Today marks the end of my third week working for the BLM in the Needles field Office, California! The Needles Field office manages around 3.2 million acres in California. A little over two million acres of that land has recently been designated as the Mojave Trails national Monument. Being a Floridian, the learning curve has been fairly steep, but I am excited by how quickly myself and my fellow interns are learning the native flora and fauna of this area, and also how quickly we have all become friends. The Needles Field office is full of a diversity of landscapes, including springs, mountains, dunes, and a volcanic crater!
Many plants are blooming ahead of schedule this year, which meant we had to jump into things very early on and have been learning a lot through hands-on experience. Our first seed collection was of Chylismia claviformis ssp. claviformis, a flower in the Onagraceae family. For this, we went to Amboy crater, our home away from home. This area is a hot spot (pun intended) of biodiversity. Interesting insects and lizards scurry along the lava field rocks while the wildflowers inhabit sand patches leading to the crater. At this location we also collected seeds of Gerea canescens. We returned the following week with Dr. Sarah De Groot, field botanist and Seeds of Success coordinator at the Rancho Santa Ana Botanical Garden. This was easily one of my favorite experiences thus far. With Sarah we took a hike up into the crater where we collected Atriplex hymenelytra and Peritlye emoryi. Not many people can say that they’ve eaten lunch on top of a volcanic crater. But now we can! We scrambled along the inner walls of the crater moving from plant to plant collecting seeds, skillfully avoiding sliding down the rocky slopes, and feeling incredibly small in comparison to our surroundings. We also collected Plantago ovata and more Gerea canescens along the bottom flat areas surrounding the crater. Sarah also taught us how to do tissue collections of Larrea tridenta, and later that week we did collections on our own of Chylisma brevipes ssp. arizonica in the Kingston Mountains!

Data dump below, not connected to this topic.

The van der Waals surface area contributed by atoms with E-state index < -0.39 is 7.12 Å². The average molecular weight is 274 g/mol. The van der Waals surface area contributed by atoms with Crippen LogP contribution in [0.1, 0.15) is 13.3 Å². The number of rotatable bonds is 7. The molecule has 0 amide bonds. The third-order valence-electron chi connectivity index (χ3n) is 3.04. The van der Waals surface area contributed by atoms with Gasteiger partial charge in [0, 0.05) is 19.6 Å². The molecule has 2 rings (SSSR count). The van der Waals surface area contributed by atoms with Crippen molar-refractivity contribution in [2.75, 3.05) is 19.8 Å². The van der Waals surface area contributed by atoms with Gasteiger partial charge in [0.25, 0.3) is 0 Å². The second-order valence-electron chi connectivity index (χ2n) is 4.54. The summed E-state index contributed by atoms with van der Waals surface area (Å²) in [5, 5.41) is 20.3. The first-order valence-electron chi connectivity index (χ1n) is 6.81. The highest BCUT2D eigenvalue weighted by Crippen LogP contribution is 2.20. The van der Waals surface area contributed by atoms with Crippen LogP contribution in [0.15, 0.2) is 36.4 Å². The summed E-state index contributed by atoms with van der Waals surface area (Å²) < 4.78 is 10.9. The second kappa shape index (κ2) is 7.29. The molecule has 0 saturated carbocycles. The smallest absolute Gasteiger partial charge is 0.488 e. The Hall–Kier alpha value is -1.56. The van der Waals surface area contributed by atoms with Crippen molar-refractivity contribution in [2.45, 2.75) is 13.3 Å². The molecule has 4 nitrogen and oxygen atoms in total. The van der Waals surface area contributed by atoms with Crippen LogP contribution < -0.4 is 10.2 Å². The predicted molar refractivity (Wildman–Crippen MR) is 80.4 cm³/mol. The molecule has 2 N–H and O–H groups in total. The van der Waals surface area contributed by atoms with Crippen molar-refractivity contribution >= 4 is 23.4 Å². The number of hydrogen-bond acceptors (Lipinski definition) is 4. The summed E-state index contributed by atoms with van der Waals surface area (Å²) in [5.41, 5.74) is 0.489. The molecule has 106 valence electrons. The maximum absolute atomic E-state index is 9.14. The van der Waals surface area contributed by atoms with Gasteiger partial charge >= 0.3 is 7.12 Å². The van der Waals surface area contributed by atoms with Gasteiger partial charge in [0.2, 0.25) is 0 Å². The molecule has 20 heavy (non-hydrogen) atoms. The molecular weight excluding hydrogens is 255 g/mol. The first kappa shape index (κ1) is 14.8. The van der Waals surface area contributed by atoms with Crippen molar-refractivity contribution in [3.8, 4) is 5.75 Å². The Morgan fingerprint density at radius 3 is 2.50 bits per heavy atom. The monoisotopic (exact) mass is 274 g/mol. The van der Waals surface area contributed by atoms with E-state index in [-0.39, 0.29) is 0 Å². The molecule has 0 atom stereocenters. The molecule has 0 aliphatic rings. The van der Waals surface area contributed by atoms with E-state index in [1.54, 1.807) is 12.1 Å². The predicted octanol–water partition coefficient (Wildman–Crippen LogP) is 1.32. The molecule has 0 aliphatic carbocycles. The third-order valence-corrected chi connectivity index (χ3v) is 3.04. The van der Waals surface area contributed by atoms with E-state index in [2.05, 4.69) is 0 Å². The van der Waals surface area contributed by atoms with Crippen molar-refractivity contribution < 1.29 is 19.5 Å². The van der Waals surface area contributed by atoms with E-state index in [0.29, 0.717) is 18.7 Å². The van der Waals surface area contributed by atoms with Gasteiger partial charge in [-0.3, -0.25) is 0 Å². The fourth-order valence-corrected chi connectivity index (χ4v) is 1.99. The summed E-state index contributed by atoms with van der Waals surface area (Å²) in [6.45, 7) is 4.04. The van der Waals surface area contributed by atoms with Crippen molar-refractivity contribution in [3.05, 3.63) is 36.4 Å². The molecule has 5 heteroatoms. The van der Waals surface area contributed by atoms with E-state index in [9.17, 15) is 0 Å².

Whenever I move to a new area I like to learn about its history. We got a taste of that so far as well! We went on a tour with a local Chemehuevi elder. The Chemehuevis are one of many indian tribes that have inhabited this area. We walked around in the Chemehuevi mountains (which are gorgeous) talking about the native plants and wildllife with other students from Duke university who were helping them install solar power on the reservation. The interns and our mentor, Lara, were invited to the Chemehuevi cultural center on the Reservation afterwards where we got introduced to their history, customs, art, and even their plant collections and vouchers!
Because we are just beginning to become familiar with the area, a lot of what we have been doing is scouting for sites and taking notes on what populations are present, what species we can expect to find in various areas, when we should come back to the area, and comparing our notes to those of past interns. We are eager to continue exploring and finding as many populations as we can in the five months we are here!
I’m excited to learn more about this area and everything that lives here. The desert really is a diverse place and I’ve only just become learning all it has to offer!